Kansas City Chiefs' Release of Brandon Flowers Forces Sean Smith into Spotlight

Jason SeibelContributor IIIJune 17, 2014

Kansas City Chiefs cornerbacks Brandon Flowers (24) and Sean Smith (27) celebrate after Flowers broke up a pass intended for Tennessee Titans wide receiver Kendall Wright late in the fourth quarter of an NFL football game on Sunday, Oct. 6, 2013, in Nashville, Tenn. Chiefs defensive back Quintin Demps intercepted the deflected pass on the play. (AP Photo/Mark Zaleski)
Mark Zaleski/Associated Press

With a single farewell tweet, the Kansas City Chiefs Pro Bowl cornerback Brandon Flowers announced his release from the team that drafted him in the second round from Virginia Tech six years ago.

Just want to say thanks to the Hunt family for the 6years in Kansas City thanks to the fans and my teammates for some great years.

— Brandon Flowers (@BFlowers24) June 13, 2014

The six-year veteran has been a mainstay on the Chiefs defense through three different regimes. Flowers was drafted by former Chiefs general manager Carl Peterson and head coach Herm Edwards in 2008 with the 35th overall pick. He then went on to survive the roller coaster that was the Scott Pioli and Todd Haley era and finally played under current GM John Dorsey and head coach Andy Reid during their first year in Kansas City. 

Through the changes in schemes and leadership, Flowers has done it all. His career stats, courtesy of NFL.com, show that in six years, he's amassed 374 tackles, two sacks and 17 interceptions. His best year statistically was his second year as a pro in 2009 in which he picked off five passes from opposing quarterbacks and complied 65 total tackles.

Despite the fact that Flowers had a bit of a down year, he made his first Pro Bowl and was a huge part of a dominant Chiefs defense during the first half of 2014. Thus, it was quite the surprise to many when Flowers was unceremoniously cut from the Chiefs on Friday the 13th. The move left many Chiefs fans and analysts alike wondering "what's next?" for the Chiefs defense, especially considering the sharp decline the secondary suffered at the end of the 2013 season.

In the wake of the Flowers cut, the Chiefs' official website shows no less than 13 players on their roster with a designation of "CB" or "DB." Of those players, a couple will likely play safety exclusively and won't take a cornerback roster spot. Removing them from the equation, the Chiefs will likely keep five cornerbacks on the final 53-man roster.

But the question remains: Who will step up and fill that No. 1 cornerback role for the Chiefs? 

The smart money is on Sean Smith.

Despite his recent off-the-field antics involving a charge for drinking and driving, Sean Smith will make the Chiefs roster in August. The main reason is he's a solid cornerback who fits the Chiefs defensive coordinator Bob Sutton's scheme. The second reason, and likely a bit more obvious, is his contract does not lend itself to cutting him.

According to overthecap.com, Smith is due $3.45 million in guaranteed money this year as well as the prorated signing bonus he received when he inked his three-year deal during the 2013 offseason. Even though his cap hit is only $5.75 million this year, should the Chiefs cut him now, they'll have to pay him his full salary, plus they'll eat a cap penalty equal to Smith's bonus payment for next season. 

Essentially, if the Chiefs cut Smith, they'll undo the work they just did by releasing Flowers.

It's not good business, and it's not going to happen.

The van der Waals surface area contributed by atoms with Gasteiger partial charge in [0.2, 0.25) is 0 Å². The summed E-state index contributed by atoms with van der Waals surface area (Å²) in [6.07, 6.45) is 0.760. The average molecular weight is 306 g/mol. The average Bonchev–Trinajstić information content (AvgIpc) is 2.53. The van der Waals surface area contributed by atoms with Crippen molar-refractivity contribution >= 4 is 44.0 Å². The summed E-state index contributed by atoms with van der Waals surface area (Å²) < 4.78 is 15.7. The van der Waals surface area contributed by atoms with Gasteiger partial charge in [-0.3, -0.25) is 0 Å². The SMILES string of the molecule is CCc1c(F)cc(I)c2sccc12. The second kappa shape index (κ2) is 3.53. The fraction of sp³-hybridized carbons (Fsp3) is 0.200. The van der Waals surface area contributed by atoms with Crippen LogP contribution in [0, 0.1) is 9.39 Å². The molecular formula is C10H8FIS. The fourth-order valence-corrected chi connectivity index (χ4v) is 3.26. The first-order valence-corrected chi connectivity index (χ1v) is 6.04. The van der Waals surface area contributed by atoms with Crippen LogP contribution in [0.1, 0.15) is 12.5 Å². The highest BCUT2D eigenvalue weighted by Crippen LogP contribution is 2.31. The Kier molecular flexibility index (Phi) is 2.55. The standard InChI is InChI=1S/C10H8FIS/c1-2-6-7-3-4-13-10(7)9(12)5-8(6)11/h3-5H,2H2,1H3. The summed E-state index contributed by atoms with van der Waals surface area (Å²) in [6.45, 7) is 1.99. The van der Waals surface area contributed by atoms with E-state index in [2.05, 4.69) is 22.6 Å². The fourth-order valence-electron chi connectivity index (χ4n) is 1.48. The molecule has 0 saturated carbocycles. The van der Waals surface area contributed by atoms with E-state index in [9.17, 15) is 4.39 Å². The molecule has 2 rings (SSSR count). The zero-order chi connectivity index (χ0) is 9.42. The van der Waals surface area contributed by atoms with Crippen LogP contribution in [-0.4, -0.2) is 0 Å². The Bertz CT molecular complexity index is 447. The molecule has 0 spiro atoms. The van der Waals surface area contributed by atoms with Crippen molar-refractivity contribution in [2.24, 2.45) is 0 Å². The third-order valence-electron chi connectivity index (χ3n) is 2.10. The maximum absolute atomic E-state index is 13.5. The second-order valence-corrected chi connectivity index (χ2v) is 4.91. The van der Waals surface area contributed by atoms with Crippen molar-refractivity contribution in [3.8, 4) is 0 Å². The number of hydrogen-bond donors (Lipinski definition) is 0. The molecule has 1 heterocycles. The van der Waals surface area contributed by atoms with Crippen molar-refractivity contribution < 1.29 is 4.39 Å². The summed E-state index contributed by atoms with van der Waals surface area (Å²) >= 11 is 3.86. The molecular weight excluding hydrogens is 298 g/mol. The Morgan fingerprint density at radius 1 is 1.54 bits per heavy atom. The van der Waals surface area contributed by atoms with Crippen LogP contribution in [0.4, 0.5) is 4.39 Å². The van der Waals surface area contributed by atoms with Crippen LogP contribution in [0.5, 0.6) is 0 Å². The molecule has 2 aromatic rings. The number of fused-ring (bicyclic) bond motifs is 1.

Since we know Smith will be a Chief in 2014, taking a look at his stats last year shows that he really should be on the team. Not only that, unless a dark horse moves his way to the front, Smith is the most talented cornerback still on the roster.

Perhaps the biggest play Smith made in 2013 was a 101-yard pick-six during the Chiefs' Week 9 matchup against the Buffalo Bills. After the game, former Bills receiver Stevie Johnson made some harsh comments towards Smith on the team's official website. Johnson claimed Smith "almost fell, and he basically fell into an interception and that was it." However, in reviewing the play, it appeared that Smith was able to diagnose the play and put himself in position to make the play.

3rd and Goal - Goal line defense
3rd and Goal - Goal line defenseCourtesy NFL Rewind - Notes and markings via Jason Seibel

As the play began, Smith made contact with Johnson. In rewatching the play, there is no evidence of Smith almost falling, as Johnson claimed in his postgame interview, but more of Smith jamming the opposing receiver at the line while maintaining a constant watch on Bills quarterback Jeff Tuel's eyes.

Courtesy NFL Rewind - Notes and markings are via Jason Seibel

Even though Smith let Johnson get open in the back of the end zone, he knew the play wasn't going to Johnson. The play was always going to be a quick slant to Bills receiver T.J. Graham. By watching Tuel's eyes, Smith was able to jump the pass and take the interception the distance back to the Chiefs end zone.

Courtesy NFL Rewind - Notes and markings are via Jason Seibel

The play is significant, not only because of its stand-alone value, but because it was a game changer in this Week 9 contest. The Chiefs offense was unable to get anything going during this game, and it was left to the defense to put the team on its back and win the game. Smith making this play when he did not only swung the point differential—tying the game at 10 when the Bills were about to go up 17-3—but also propelled the team to eventually win the game.

With every veteran that is cut, another player has to step up and fill the void. The young Chiefs defense—especially the secondary—needs leadership. With the departure of Flowers, it will now fall squarely between the "2" and the "7" on Sean Smith's back during the 2014 season. He had better be ready.